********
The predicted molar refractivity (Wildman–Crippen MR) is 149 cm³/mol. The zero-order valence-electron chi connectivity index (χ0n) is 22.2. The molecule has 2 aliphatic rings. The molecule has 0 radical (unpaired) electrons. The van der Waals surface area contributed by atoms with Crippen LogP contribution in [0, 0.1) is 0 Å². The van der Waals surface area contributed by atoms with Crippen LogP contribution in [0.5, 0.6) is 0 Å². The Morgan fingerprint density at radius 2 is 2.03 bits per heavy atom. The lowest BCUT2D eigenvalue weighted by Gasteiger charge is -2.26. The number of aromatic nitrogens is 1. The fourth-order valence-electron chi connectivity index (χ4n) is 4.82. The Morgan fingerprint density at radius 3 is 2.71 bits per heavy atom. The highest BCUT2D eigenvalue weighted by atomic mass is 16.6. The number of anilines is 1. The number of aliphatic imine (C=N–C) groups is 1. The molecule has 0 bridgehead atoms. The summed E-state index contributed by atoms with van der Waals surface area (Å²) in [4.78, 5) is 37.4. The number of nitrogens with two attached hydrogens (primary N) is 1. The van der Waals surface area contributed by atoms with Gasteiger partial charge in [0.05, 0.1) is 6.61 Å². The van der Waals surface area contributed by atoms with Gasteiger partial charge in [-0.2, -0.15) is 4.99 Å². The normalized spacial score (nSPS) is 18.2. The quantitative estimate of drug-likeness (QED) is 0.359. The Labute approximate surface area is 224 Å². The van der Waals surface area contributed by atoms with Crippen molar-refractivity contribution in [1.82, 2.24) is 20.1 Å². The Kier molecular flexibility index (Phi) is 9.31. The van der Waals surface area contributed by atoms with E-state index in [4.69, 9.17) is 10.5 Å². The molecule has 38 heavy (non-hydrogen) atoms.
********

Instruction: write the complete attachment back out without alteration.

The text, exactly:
The predicted molar refractivity (Wildman–Crippen MR) is 149 cm³/mol. The zero-order valence-electron chi connectivity index (χ0n) is 22.2. The molecule has 2 aliphatic rings. The molecule has 0 radical (unpaired) electrons. The van der Waals surface area contributed by atoms with Crippen LogP contribution in [0, 0.1) is 0 Å². The van der Waals surface area contributed by atoms with Crippen LogP contribution in [0.5, 0.6) is 0 Å². The Morgan fingerprint density at radius 2 is 2.03 bits per heavy atom. The lowest BCUT2D eigenvalue weighted by Gasteiger charge is -2.26. The number of aromatic nitrogens is 1. The fourth-order valence-electron chi connectivity index (χ4n) is 4.82. The Morgan fingerprint density at radius 3 is 2.71 bits per heavy atom. The highest BCUT2D eigenvalue weighted by atomic mass is 16.6. The number of anilines is 1. The number of aliphatic imine (C=N–C) groups is 1. The molecule has 0 bridgehead atoms. The summed E-state index contributed by atoms with van der Waals surface area (Å²) in [4.78, 5) is 37.4. The number of nitrogens with two attached hydrogens (primary N) is 1. The van der Waals surface area contributed by atoms with Gasteiger partial charge in [0.05, 0.1) is 6.61 Å². The van der Waals surface area contributed by atoms with Gasteiger partial charge in [-0.2, -0.15) is 4.99 Å². The normalized spacial score (nSPS) is 18.2. The quantitative estimate of drug-likeness (QED) is 0.359. The Labute approximate surface area is 224 Å². The van der Waals surface area contributed by atoms with Crippen molar-refractivity contribution in [1.82, 2.24) is 20.1 Å². The Kier molecular flexibility index (Phi) is 9.31. The van der Waals surface area contributed by atoms with E-state index in [4.69, 9.17) is 10.5 Å². The molecule has 38 heavy (non-hydrogen) atoms.